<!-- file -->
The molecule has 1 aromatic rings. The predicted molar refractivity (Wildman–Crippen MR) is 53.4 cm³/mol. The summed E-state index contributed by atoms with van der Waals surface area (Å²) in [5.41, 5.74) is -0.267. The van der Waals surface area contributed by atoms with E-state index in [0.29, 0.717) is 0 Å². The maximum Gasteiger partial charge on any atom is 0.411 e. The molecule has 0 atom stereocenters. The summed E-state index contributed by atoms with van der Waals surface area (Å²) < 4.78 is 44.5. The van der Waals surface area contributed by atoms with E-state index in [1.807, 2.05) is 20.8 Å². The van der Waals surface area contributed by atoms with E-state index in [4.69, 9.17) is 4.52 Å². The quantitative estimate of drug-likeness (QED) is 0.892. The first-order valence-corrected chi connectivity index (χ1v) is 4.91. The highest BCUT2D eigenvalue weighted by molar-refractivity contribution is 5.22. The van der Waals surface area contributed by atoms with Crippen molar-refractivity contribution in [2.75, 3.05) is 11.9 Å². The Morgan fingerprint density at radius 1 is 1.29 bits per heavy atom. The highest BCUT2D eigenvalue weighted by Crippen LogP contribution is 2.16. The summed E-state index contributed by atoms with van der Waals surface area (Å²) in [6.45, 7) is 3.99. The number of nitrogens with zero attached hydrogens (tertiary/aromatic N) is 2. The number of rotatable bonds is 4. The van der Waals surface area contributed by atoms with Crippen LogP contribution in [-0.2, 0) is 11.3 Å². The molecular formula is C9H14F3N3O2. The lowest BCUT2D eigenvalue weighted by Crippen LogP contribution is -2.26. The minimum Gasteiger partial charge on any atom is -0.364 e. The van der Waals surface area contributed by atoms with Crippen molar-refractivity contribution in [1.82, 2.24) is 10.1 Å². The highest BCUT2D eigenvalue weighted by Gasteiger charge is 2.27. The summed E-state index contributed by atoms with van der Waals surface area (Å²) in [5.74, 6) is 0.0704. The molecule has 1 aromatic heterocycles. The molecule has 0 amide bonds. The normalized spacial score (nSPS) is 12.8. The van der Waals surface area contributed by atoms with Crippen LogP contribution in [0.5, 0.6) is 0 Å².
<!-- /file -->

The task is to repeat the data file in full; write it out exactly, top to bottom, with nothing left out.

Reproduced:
The molecule has 1 aromatic rings. The predicted molar refractivity (Wildman–Crippen MR) is 53.4 cm³/mol. The summed E-state index contributed by atoms with van der Waals surface area (Å²) in [5.41, 5.74) is -0.267. The van der Waals surface area contributed by atoms with E-state index in [0.29, 0.717) is 0 Å². The maximum Gasteiger partial charge on any atom is 0.411 e. The molecule has 0 atom stereocenters. The summed E-state index contributed by atoms with van der Waals surface area (Å²) < 4.78 is 44.5. The van der Waals surface area contributed by atoms with E-state index in [1.807, 2.05) is 20.8 Å². The van der Waals surface area contributed by atoms with E-state index in [4.69, 9.17) is 4.52 Å². The quantitative estimate of drug-likeness (QED) is 0.892. The first-order valence-corrected chi connectivity index (χ1v) is 4.91. The highest BCUT2D eigenvalue weighted by molar-refractivity contribution is 5.22. The van der Waals surface area contributed by atoms with Crippen molar-refractivity contribution in [2.75, 3.05) is 11.9 Å². The Morgan fingerprint density at radius 1 is 1.29 bits per heavy atom. The highest BCUT2D eigenvalue weighted by Crippen LogP contribution is 2.16. The summed E-state index contributed by atoms with van der Waals surface area (Å²) in [6.45, 7) is 3.99. The number of nitrogens with zero attached hydrogens (tertiary/aromatic N) is 2. The number of rotatable bonds is 4. The van der Waals surface area contributed by atoms with Crippen LogP contribution in [-0.2, 0) is 11.3 Å². The molecular formula is C9H14F3N3O2. The lowest BCUT2D eigenvalue weighted by Crippen LogP contribution is -2.26. The minimum Gasteiger partial charge on any atom is -0.364 e. The van der Waals surface area contributed by atoms with Crippen molar-refractivity contribution in [1.82, 2.24) is 10.1 Å². The highest BCUT2D eigenvalue weighted by Gasteiger charge is 2.27. The summed E-state index contributed by atoms with van der Waals surface area (Å²) in [5.74, 6) is 0.0704. The molecule has 1 aromatic heterocycles. The molecule has 0 amide bonds. The normalized spacial score (nSPS) is 12.8. The van der Waals surface area contributed by atoms with Crippen LogP contribution in [0.5, 0.6) is 0 Å².